LITT event-technik pays tribute to Ennio Morricone with L-ISA

System Engineer, Ulf Oeckel and FOH Engineer, Holger Schwark man an L-ISA system for Berlin Symphony Orchestra's tribute to Ennio Morricone.

The unmistakable melodies of Ennio Morricone were heard in all their immersive splendour at a tribute concert in Berlin’s Wuhlheide, played by the Berlin Symphony Orchestra. LITT event-technik was responsible for the implementation of the L-ISA Immersive Hyperreal Sound-System, with the experienced hands of System Engineer, Ulf Oeckel and FOH Engineer, Holger Schwark manning an L-ISA system.

“I was honoured to plan one of the first L-ISA world tours with Mark Knopfler and bring it to the streets. In addition, I am a qualified L-ISA trainer,” explained Oeckel, who went on to describe the advantages of spatial audio technology for orchestral productions. “The clarity and transparency are much greater than can be achieved with a conventional stereo system. With every L-ISA production I notice that the audience unconsciously feels more comfortable and connects with the music in a natural way.”

In Berlin’s Wuhlheide, an L-ISA Wide scene design made up of seven identical hangs, each with nine Kara cabinets, provided this audiovisual coupling effect. For structural reasons and for reasons of audience occupancy – two thirds of the open-air stage was occupied – a lateral extension system was not required, with the sale of seats based on the L-ISA zone, so that the same high-quality audio was delivered to every listener in the covered area and its first tier.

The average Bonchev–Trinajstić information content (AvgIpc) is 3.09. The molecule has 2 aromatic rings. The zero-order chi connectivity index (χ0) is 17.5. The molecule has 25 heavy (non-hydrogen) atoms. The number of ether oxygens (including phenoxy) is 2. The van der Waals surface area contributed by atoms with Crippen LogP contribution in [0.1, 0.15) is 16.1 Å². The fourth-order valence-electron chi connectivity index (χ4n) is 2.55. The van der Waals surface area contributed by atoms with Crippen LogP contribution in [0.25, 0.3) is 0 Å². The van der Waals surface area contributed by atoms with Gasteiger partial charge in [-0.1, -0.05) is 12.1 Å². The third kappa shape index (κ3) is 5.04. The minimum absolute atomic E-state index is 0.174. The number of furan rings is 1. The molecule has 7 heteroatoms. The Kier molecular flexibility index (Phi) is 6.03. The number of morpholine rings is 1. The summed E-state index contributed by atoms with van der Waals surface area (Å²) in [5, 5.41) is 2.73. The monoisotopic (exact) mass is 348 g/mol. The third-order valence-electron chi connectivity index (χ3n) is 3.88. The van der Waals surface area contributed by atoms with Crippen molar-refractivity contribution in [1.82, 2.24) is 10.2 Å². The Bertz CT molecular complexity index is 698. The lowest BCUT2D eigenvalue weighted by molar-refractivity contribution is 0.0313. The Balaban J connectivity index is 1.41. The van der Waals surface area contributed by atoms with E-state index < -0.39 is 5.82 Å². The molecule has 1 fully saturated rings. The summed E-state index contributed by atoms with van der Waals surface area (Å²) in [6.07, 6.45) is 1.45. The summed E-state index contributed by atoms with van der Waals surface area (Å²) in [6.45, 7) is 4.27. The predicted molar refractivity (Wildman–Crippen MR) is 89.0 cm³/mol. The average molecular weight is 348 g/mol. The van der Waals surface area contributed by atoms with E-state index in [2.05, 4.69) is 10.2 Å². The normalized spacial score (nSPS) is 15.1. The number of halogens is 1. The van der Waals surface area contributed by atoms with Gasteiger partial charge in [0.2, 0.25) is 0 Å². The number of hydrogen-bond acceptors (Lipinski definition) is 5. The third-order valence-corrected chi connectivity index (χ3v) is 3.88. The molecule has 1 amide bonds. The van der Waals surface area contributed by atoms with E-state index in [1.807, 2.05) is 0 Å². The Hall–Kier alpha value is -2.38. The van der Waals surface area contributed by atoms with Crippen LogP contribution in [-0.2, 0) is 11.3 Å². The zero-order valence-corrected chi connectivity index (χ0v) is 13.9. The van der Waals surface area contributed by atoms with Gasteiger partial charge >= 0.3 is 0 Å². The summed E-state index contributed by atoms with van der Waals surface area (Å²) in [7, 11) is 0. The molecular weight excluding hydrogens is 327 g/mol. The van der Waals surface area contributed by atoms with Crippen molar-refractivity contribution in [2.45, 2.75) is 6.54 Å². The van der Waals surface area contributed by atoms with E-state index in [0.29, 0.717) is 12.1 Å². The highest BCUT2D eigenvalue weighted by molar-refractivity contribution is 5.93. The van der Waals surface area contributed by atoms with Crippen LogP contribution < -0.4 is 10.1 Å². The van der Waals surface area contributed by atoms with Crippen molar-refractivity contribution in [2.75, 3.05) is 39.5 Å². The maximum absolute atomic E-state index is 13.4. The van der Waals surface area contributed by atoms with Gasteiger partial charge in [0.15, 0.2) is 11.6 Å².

“The concert in Wuhlheide was the first time our L-Acoustics portfolio was used for an L-ISA show,” LITT Managing Director, Rolf Henning reported. “The sound effect is incredible. In 2022, we will go on a big farewell tour with German rock band City. L-ISA is already firmly planned!”

For Oeckel, too, the trend towards L-ISA productions in the live area is continuing: “Every area of ​​event technology has developed over the years – light, video, kinetics, audio control and processing. Yet the audio system technology, the individual components of which now contain a high level of pioneering technology, are still being relegated to the left and right of the stage and should, ideally, be almost invisible. With L-ISA, this way of thinking is finally changing, because now there is a practicable technology that is suitable for touring and is used when the focus is on acoustic performance.”

This means the prospects for the future are good, even if the effects of the pandemic are still causing Oeckel a headache, especially in the touring sector. “Big tours need a lot of planning in advance,” he concluded. “We have not yet survived the crisis here. Day-to-day events are increasingly taking place again and I hope that we will really pick up speed again in 2022.”